Whether your children are biological or are adopted, at some point in their lives they will have questions about their family history. Researchers have developed the “do you know” scale which asks children approximately 20 questions about their family history to determine how much they know. The more children know about their families history has proven to show children have a stronger sense of control over their lives, much higher self-esteem, and a more successful family dynamic — but what do you do when you cannot tell your adopted children about their family history?
Keep telling the stories!
As a parent of children by birth and adoption, you may find yourself conflicted when children begin asking about their birth story or stories about their family. Depending on the age of adoption or stipulations surrounding the adoption, you may not be able to tell your adopted children much about their birth story or their biological family history like you would your children by birth.
It can be quite frustrating parenting through these questions appropriately, but parents should be open and honest with the children about their adoption story. Tell both your children by birth and adopted children as much as you know. Include all of them in telling stories of your family history, of their grandparents’ lives, of your and your partners’ lives before having children, and even include your adopted children in telling the birth story of your biological children.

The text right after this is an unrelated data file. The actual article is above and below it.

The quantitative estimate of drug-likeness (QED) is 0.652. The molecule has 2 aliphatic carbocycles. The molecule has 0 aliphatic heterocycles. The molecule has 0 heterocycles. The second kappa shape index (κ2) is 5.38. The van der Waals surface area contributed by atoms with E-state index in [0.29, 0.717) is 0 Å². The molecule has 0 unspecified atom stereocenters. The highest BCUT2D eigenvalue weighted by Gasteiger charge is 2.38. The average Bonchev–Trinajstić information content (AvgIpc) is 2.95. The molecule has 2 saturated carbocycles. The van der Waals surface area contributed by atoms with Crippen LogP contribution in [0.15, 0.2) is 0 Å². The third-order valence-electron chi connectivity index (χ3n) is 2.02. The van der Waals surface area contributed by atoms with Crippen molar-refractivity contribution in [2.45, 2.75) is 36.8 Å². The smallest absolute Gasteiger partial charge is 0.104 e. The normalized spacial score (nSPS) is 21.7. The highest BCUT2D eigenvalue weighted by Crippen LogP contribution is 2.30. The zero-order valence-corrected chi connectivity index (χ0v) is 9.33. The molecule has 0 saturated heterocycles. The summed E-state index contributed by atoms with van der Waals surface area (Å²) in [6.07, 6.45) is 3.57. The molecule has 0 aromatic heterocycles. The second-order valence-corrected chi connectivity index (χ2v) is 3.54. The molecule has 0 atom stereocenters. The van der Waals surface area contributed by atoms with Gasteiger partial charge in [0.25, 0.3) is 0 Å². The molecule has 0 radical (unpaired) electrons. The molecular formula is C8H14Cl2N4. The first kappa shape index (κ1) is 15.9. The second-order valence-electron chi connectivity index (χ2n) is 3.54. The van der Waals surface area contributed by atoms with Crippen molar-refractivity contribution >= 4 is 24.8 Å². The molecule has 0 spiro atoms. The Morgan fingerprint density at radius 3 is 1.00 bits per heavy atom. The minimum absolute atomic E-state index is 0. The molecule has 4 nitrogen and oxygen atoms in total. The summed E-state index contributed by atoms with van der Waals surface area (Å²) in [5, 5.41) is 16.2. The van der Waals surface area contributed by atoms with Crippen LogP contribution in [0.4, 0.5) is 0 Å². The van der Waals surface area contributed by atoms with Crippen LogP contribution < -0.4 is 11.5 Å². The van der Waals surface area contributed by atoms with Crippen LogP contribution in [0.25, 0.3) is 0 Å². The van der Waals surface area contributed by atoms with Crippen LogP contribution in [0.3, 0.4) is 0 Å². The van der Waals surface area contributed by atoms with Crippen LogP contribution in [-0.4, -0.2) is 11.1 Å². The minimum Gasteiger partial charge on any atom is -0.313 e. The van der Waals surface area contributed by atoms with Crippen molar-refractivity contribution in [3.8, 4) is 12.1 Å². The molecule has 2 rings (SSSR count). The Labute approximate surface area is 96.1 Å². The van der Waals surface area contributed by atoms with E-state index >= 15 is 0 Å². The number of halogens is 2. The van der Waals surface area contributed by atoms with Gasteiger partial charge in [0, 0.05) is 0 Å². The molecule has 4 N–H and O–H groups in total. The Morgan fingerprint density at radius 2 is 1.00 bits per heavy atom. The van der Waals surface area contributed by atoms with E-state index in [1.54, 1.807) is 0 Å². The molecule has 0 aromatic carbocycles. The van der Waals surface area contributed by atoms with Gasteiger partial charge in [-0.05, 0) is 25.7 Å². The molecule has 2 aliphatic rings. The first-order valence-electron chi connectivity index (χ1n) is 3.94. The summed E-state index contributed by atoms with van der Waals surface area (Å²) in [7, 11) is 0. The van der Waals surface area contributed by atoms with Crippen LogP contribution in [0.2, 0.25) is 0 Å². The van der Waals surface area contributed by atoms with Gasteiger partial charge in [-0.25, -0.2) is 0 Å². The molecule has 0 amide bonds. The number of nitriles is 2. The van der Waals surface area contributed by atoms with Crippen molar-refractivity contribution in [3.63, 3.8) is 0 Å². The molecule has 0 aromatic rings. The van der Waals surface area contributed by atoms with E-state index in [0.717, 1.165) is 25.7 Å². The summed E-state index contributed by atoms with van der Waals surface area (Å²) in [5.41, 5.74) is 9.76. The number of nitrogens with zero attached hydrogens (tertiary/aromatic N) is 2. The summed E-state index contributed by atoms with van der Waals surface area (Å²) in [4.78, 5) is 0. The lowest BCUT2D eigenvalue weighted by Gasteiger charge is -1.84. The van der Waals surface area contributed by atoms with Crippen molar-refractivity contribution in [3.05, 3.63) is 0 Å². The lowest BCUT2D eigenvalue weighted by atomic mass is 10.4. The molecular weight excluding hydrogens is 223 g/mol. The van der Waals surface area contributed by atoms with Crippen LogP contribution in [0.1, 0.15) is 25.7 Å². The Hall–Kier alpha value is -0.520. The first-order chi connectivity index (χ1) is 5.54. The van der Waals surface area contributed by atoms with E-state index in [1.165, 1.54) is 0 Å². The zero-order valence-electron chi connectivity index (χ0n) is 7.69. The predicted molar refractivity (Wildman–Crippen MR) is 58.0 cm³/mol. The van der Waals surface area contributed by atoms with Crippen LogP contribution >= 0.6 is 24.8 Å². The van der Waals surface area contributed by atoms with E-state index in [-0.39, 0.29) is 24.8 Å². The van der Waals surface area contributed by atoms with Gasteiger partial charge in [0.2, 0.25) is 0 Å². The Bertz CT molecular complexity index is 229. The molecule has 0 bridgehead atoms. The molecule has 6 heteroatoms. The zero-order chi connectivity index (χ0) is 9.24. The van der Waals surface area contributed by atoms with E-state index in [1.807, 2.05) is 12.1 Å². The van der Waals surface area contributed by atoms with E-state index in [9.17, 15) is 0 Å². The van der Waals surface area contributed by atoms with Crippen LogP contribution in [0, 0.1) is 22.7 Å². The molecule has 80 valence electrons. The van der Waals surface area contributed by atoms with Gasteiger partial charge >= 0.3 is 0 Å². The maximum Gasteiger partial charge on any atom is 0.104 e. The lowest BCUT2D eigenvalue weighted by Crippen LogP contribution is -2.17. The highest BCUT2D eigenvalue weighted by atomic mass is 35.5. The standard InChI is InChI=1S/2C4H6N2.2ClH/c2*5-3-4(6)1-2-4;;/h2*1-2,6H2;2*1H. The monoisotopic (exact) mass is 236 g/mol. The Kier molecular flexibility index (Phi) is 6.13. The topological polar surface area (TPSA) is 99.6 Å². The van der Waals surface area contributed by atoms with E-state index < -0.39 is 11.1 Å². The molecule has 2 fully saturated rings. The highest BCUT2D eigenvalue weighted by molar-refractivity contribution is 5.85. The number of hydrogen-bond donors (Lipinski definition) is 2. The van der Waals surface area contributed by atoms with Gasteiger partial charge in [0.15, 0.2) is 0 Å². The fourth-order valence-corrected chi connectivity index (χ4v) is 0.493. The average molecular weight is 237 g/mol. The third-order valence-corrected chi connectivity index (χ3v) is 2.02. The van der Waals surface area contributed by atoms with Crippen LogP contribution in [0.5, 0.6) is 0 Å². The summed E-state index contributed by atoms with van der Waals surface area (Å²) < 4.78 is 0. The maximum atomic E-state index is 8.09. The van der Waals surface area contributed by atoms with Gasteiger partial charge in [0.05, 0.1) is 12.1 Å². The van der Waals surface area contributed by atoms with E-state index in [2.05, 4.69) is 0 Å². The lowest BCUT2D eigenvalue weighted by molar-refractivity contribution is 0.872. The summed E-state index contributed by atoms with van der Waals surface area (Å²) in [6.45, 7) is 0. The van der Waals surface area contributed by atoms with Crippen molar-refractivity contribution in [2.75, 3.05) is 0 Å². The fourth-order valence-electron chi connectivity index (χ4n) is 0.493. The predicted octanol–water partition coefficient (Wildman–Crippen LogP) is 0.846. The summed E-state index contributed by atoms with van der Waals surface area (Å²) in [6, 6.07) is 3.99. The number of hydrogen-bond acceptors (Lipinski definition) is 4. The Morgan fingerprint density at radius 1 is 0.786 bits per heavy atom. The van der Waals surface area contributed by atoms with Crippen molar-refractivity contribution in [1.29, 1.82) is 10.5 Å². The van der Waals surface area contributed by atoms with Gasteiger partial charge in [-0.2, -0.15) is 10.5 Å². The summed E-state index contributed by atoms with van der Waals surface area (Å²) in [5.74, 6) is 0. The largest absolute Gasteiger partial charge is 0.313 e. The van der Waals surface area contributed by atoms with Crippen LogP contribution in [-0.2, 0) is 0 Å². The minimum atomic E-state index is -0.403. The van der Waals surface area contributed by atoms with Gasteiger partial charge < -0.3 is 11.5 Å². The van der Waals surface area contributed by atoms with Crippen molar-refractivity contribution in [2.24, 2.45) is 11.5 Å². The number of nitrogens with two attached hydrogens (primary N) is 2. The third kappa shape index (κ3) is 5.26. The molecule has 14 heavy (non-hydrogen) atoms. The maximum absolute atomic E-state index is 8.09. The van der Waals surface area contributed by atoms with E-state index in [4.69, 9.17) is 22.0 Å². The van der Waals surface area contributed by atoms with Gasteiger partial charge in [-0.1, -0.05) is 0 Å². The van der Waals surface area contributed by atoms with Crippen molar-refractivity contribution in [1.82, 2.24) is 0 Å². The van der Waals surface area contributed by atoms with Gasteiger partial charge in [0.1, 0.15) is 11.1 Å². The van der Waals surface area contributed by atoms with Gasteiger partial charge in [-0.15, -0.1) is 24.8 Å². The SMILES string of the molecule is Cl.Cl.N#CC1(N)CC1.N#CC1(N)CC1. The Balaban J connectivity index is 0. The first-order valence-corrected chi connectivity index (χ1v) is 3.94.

There are several options when choosing adoption including an open or closed adoption. In an open adoption, visits with the biological family are often a part of this. It is helpful to include the biological family when your adopted child begins asking about their family history as they will have more answers than you can give. If you are comfortable, including your biological children in learning more about your adoptive child’s family will help them to feel closer and have a better understanding of their siblings’ lives.
Do Not Exclude Any of Your Children
Having inclusive conversations with all of your children will only help to form a closer family bond and make all of your children, biological or adopted, feel like one family. Do not be afraid to tell your biological child’s birth story in front of your adoptive child because you feel bad that you may not be able to give them the same.
If you have not told your children they were adopted yet, they might begin asking questions when they notice that they do not have a similar resemblance to their parents, brothers, or sisters. This is a good time to be open with them about their adoption. Answer their questions with age-appropriate responses and include your children by birth in these stories as well.
Experts recommend that adoptive parents encourage their children to be open with their family history as well as ask questions and share their story — only if they are comfortable. After all, it is their story to tell. By sharing adoption stories you are empowering your child.